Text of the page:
Emotions in Equestrian Training

Emotions in human beings play a big role in shaping our behavior. Animals also have their own emotions even though we may not realize it. Anthropomorphism is the act of projecting human emotions unto animals or as Webster Dictionary defines it; the act of humans attributing human shape or characteristics to animals, inanimate object or a god. Emotions can either be positive or negative. Anger, disgust, fear and sadness are all negative emotions while happiness and surprise are on the positive side. All these come into play in equestrian training.

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Emotions in human beings play a big role in shaping our behavior. Animals also have their own emotions even though we may not realize it. Anthropomorphism is the act of projecting human emotions unto animals or as Webster Dictionary defines it; the act of humans attributing human shape or characteristics to animals, inanimate object or a god. Emotions can either be positive or negative. Anger, disgust, fear and sadness are all negative emotions while happiness and surprise are on the positive side. All these come into play in equestrian training.

Anger for instance is a natural emotion that has to do with survival. It can come as a reaction to being trapped or hurt, reaction to the thought of intentions harm or mistreatment. Every horse trainer will usually see these characteristics in a herd of horses. If the trainer pushes the horse to a position where it feels trapped, you observe the horse reacting with ear pinning, kicking, tail switching or striking and in some extreme cases, charging.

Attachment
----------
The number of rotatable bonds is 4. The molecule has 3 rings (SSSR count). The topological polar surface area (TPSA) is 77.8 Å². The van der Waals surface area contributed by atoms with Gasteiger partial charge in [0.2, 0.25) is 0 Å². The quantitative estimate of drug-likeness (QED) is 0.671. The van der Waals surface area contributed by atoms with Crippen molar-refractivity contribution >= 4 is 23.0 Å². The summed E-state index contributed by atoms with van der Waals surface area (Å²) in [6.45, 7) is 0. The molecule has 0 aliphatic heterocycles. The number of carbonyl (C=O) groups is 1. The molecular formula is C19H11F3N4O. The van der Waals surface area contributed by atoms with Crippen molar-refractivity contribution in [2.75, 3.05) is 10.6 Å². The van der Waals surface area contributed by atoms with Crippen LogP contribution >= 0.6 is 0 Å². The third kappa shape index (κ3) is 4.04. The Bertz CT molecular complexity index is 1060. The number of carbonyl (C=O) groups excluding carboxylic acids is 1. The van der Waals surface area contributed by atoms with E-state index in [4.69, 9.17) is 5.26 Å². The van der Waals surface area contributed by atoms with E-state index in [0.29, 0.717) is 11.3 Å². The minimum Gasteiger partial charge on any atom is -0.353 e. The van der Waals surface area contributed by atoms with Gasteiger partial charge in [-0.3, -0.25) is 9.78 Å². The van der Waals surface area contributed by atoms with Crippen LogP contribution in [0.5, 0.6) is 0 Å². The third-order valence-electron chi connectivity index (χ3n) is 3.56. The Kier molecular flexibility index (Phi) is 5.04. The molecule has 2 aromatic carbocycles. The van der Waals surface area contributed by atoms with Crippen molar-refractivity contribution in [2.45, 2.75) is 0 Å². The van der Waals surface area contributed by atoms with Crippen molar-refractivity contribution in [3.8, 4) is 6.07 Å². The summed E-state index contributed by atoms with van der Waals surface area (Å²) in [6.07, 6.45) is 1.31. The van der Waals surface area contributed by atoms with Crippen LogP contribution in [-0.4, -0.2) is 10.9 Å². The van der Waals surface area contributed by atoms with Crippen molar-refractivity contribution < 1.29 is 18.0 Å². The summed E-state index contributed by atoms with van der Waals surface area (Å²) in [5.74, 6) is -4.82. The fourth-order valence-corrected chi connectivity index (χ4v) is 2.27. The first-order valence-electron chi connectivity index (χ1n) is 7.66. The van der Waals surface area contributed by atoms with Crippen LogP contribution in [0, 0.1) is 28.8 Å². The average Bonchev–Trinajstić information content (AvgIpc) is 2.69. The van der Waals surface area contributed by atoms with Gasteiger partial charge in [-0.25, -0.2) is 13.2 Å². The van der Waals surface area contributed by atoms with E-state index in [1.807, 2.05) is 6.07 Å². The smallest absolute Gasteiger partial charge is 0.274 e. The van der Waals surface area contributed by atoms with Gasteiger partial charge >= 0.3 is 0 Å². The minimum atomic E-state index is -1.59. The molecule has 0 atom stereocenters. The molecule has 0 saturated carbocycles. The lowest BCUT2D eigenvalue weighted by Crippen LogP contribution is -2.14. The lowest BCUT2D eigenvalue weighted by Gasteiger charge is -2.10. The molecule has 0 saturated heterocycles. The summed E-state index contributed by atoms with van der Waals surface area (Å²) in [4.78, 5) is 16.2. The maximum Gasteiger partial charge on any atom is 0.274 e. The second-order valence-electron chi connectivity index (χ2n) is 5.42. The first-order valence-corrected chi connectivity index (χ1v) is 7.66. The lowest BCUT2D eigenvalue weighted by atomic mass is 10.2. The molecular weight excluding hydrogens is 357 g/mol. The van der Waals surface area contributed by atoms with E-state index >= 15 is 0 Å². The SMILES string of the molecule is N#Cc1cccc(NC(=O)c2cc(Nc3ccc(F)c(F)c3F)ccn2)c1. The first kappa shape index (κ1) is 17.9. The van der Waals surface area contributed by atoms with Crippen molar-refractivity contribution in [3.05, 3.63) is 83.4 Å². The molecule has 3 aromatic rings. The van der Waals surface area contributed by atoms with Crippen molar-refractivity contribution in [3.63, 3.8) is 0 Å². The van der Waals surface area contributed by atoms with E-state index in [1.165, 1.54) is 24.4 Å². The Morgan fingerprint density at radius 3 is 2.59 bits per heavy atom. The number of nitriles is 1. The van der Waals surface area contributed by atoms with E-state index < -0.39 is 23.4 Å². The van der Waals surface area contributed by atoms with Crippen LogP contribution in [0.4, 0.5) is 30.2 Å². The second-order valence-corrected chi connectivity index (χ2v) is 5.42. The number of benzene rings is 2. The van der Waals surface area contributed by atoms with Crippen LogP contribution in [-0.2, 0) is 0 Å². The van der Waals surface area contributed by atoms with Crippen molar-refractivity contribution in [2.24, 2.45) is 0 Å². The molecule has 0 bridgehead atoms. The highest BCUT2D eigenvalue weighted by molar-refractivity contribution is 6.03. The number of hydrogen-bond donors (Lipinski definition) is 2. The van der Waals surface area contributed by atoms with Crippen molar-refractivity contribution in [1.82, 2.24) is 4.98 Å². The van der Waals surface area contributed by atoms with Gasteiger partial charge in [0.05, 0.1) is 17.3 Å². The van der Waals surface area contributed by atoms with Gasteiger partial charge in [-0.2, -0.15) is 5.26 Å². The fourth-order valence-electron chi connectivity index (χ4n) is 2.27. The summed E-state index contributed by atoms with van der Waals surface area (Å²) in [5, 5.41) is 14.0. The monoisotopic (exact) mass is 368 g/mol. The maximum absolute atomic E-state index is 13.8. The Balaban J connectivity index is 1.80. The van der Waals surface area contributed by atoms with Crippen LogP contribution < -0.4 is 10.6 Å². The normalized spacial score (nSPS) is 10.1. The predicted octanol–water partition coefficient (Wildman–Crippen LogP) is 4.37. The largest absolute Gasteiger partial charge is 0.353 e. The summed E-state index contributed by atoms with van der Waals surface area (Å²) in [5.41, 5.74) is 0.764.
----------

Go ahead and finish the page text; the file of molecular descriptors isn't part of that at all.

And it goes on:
Disgust is a reaction that makes animals stay away from things they feel bad about, like staying away from food sources contaminated by feces. This emotion most times do not come with some recognizable reactions like anger, it is still there. Sometimes, you see the horse spitting out everything in his mouth and refusing to eat again from that same spot. This is due to disgust.

Fear is an emotion needed by prey animals including horses for survival. Fear is a reaction to a real source of danger. This kind of danger is one that is expected to come with pain or discomfort. There are fears that come from experience, if a horse receives a shock from the fence, the horse will learn to fear wire fences.

Sadness is the opposite of happiness. Everyone observes when a horse is happy by the way he plays or runs around in circles. Sadness is a drop in interaction or interest or even happiness. Sadness can occur as a result of injury, illness or bad food.

Surprise has to do with involuntary reactions which occur when one suddenly is faced with an unexpected situation. Usually, surprise is immediately followed by other emotions, such as fear, happiness or anger depending on what brought about the surprise. A rabbit bolting in front of a horse will make him show this emotion of surprise which definitely will be felt by the rider.

These are some of the emotions one can experience in equestrian training. There are other emotions as well such as: Acceptance, Affection, Aggression, Anxiety, Boredom, Confidence, Confusion, Depression, Doubt, Frustration, Grief, Hunger, and Interest.

Get more information on equestrian training, visit http://horseintraining.info

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